Wild Cranberry (Vaccinium oxycoccos) is one of those plants you don’t even know exist, but when you find out about it, you just can’t get enough. The juicy fruits just pop into your mouth and release a delicious sweet and sour flavor you just won’t forget.
You can make jams with it, or even some hearty wild rice cranberry bread that everyone will go crazy over.
As a tree planter working in the forest, I’ve had the chance to see them in the wild many times. In some places that I plant, they’re literally everywhere! It’s hard not to stop and take a few for myself!
It grows on small vines that are very hard to notice. They’re pretty similar looking to creeping snowberry, so it’s easy to mix the two when they’re not fruiting. When I forage for this herb, I really try to pick sustainably, and I think everyone should too.
If you go out ripping out all the wild cranberry fruits in plants near you, the populations might just not recover at all.
Today I’d like to share with you my knowledge of this wonderful wild fruit.
Here’s what you can expect to learn in this article:
- Picking Season
- How to Identify Wild Cranberry
- Where You Can Find it
- How to Harvest it Sustainably
- How to Propagate Wild Cranberry
- How to Store it
- Wild Cranberry use in Forestry
Let’s get started!
Wild Cranberry Picking Season
Wild cranberry is an evergreen plant, which means it won’t lose its leaves during winter. This means the leaves can be picked any time of the year but it’s the fruit we’re after.
From my experience, when wild cranberries start to fruit, they take quite some time to mature into the bright red cranberry we know.
At first, they’ll be a light green color and will be very tart. It’s only at the end of summer that they fully ripen and are ready for picking.
The best time of the year to pick wild cranberry is from August to October.
How to Identify Wild Cranberry (Vaccinium oxycoccos)
Wild Cranberry (Vaccinium oxycocos) is a low-lying vine-like plant with small lance-shaped (lanceolate) leaves, with curled-under, entire margins that grow in an alternate arrangement on the stem.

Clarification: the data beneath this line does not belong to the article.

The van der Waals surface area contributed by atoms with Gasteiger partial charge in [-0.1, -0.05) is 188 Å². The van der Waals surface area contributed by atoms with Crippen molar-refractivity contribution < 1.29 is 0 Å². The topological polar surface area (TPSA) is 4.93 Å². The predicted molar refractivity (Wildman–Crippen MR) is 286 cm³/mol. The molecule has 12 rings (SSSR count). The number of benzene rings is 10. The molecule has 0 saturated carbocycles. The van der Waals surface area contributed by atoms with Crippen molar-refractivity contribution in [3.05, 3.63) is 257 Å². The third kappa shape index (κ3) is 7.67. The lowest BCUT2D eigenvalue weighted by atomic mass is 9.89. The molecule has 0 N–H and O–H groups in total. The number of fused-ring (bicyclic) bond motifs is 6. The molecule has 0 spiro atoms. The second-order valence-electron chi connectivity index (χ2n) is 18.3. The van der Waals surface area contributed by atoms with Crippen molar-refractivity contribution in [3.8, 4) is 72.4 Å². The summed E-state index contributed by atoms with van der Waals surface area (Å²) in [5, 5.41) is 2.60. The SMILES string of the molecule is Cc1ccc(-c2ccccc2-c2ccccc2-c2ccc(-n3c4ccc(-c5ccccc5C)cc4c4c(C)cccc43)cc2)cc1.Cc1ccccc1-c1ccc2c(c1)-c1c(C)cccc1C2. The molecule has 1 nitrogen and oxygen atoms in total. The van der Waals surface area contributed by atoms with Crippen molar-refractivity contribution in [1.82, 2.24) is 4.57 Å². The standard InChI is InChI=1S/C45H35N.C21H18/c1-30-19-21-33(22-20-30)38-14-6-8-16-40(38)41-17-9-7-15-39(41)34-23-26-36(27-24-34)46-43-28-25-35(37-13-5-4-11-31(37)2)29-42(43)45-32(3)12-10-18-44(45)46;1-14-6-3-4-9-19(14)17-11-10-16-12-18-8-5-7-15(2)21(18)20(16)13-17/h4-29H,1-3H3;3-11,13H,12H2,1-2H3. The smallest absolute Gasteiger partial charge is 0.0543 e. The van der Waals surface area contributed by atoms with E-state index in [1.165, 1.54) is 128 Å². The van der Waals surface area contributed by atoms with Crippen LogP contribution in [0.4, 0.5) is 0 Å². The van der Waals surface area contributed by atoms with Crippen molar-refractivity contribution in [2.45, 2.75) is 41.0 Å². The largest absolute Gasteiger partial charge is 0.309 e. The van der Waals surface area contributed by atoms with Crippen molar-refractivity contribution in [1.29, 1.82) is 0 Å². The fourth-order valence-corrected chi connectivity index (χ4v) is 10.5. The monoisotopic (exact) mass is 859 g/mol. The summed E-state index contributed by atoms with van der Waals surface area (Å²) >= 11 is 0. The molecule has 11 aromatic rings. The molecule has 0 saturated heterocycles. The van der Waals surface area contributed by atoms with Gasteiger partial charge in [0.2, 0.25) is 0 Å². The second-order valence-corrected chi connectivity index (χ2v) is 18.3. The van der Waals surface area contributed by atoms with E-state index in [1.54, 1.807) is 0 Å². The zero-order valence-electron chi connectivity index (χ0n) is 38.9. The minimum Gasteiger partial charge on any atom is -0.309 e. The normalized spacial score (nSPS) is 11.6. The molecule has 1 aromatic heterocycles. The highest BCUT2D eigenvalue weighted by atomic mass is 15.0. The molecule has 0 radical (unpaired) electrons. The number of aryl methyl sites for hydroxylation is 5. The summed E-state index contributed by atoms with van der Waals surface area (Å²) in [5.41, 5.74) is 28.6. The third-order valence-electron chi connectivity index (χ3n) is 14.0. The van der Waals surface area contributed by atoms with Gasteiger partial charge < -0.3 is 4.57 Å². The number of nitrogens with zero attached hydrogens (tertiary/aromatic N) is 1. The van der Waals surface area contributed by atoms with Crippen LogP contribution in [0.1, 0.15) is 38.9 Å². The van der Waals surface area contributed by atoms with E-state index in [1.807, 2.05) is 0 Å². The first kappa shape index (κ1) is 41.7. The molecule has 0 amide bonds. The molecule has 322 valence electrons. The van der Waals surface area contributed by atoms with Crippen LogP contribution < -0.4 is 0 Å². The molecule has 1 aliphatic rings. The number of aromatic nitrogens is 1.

Its leaves are dark green, and its thin stems are burgundy red but the leaves can turn into a reddish-brown color under certain conditions.
Wild cranberry plants produce fruits but the quantity depends on the location. The fruits look like little green spheres and turn red later in the season.
When they bloom from May to July, they make beautiful pink flowers.
Where You Can Find Wild Cranberry
You can find wild cranberry growing in peat bogs where moss is present. It often grows in abundance on mossy forest floors and near dead tree stumps. It’s a companion plant to creeping snowberry.
Common habitats for wild cranberry are freshwater lake edges where the soil is humid all year long.
They are found in the large part of the Canadian boreal forest and as south as West Virginia.
I’ve seen Wild Cranberry grow near the following plants:
- Creeping Snowberry (Gaultheria hispidula)
- Labrador Tea (Rhododendron groenlandicum)
- Black Spruce (Picea mariana) & White Spruce (Picea glauca)
- Rusty Brown Sphagnum (Sphagnum muscum)
When you see any of these, you might find wild cranberry somewhere close, it’s always good to keep that in mind.
How to Harvest Wild Cranberry Sustainably
Since this plant doesn’t grow very fast, you want to be very thoughtful of each vine when you pick.
My personal method for picking them sustainably:
- Find a sphagnum moss mound with cranberry growing on it.
- Pick some of the fruits off, but leave a few on them.
- Move on to the next plant.
It’s simple, leaving some fruits on there will give the plant a chance to spread its seeds naturally.